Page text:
But when Apple and other reporters left the ship, the story took an even stranger turn: McCain left with them. As the heroic crew of the Forrestal mourned its fallen brothers and the broken ship limped toward the Philippines for repairs, McCain zipped off to Saigon for what he recalls as "some welcome R&R."
Country first? Screw that. Me first!
But the subsequent tale of McCain's mistreatment — and the transformation it is alleged to have produced — are both deeply flawed. The Code of Conduct that governed POWs was incredibly rigid; few soldiers lived up to its dictate that they "give no information . . . which might be harmful to my comrades." Under the code, POWs are bound to give only their name, rank, date of birth and service number — and to make no "statements disloyal to my country."
Soon after McCain hit the ground in Hanoi, the code went out the window. "I'll give you military information if you will take me to the hospital," he later admitted pleading with his captors. McCain now insists the offer was a bluff, designed to fool the enemy into giving him medical treatment. In fact, his wounds were attended to only after the North Vietnamese discovered that his father was a Navy admiral. What has never been disclosed is the manner in which they found out: McCain told them. According to Dramesi, one of the few POWs who remained silent under years of torture, McCain tried to justify his behavior while they were still prisoners. "I had to tell them," he insisted to Dramesi, "or I would have died in bed."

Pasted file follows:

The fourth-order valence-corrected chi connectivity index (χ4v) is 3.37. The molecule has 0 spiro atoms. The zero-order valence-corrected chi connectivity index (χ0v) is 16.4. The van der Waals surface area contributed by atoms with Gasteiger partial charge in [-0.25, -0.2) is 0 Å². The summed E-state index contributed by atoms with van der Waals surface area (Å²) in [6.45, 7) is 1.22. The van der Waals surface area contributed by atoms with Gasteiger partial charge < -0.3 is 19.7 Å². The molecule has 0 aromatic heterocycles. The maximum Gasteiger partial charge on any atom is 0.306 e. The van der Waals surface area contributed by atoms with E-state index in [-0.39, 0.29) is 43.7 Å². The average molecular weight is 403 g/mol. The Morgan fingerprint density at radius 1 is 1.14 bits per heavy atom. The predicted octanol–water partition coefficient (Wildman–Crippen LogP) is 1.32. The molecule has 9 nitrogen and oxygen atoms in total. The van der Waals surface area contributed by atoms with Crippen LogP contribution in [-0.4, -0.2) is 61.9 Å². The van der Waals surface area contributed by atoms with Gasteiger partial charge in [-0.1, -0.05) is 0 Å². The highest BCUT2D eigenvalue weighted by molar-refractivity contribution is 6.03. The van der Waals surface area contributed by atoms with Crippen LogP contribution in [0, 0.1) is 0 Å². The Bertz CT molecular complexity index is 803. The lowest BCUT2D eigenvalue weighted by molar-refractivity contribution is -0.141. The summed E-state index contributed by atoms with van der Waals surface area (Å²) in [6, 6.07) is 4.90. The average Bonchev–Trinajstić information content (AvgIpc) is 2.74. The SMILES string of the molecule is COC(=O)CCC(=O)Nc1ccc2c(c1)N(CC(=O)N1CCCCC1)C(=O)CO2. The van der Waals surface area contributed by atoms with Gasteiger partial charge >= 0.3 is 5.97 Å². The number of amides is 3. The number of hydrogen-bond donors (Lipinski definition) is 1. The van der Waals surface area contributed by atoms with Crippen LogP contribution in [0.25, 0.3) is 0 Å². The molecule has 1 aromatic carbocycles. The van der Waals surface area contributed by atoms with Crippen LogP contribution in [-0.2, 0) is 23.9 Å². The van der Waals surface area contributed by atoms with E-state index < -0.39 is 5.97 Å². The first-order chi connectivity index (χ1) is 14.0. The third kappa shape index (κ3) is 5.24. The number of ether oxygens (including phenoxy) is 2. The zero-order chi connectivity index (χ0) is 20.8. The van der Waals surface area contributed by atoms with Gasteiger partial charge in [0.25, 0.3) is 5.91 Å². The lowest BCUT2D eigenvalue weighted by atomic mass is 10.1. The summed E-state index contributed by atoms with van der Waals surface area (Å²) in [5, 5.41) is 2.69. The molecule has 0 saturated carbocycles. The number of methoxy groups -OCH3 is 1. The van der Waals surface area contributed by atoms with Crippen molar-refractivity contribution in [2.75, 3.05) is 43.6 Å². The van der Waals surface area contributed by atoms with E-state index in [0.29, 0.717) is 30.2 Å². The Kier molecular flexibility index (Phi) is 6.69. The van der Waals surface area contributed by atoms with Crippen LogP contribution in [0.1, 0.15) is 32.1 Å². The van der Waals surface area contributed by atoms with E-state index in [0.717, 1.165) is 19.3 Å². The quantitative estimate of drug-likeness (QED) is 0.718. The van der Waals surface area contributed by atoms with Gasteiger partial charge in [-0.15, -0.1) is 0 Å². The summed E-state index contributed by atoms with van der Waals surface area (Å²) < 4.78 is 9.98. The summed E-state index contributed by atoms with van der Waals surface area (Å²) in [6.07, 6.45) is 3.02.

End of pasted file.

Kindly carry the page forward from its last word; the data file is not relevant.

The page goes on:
Dramesi says he has no desire to dishonor McCain's service, but he believes that celebrating the downed pilot's behavior as heroic — "he wasn't exceptional one way or the other" — has a corrosive effect on military discipline. "This business of my country before my life?" Dramesi says. "Well, he had that opportunity and failed miserably. If it really were country first, John McCain would probably be walking around without one or two arms or legs — or he'd be dead."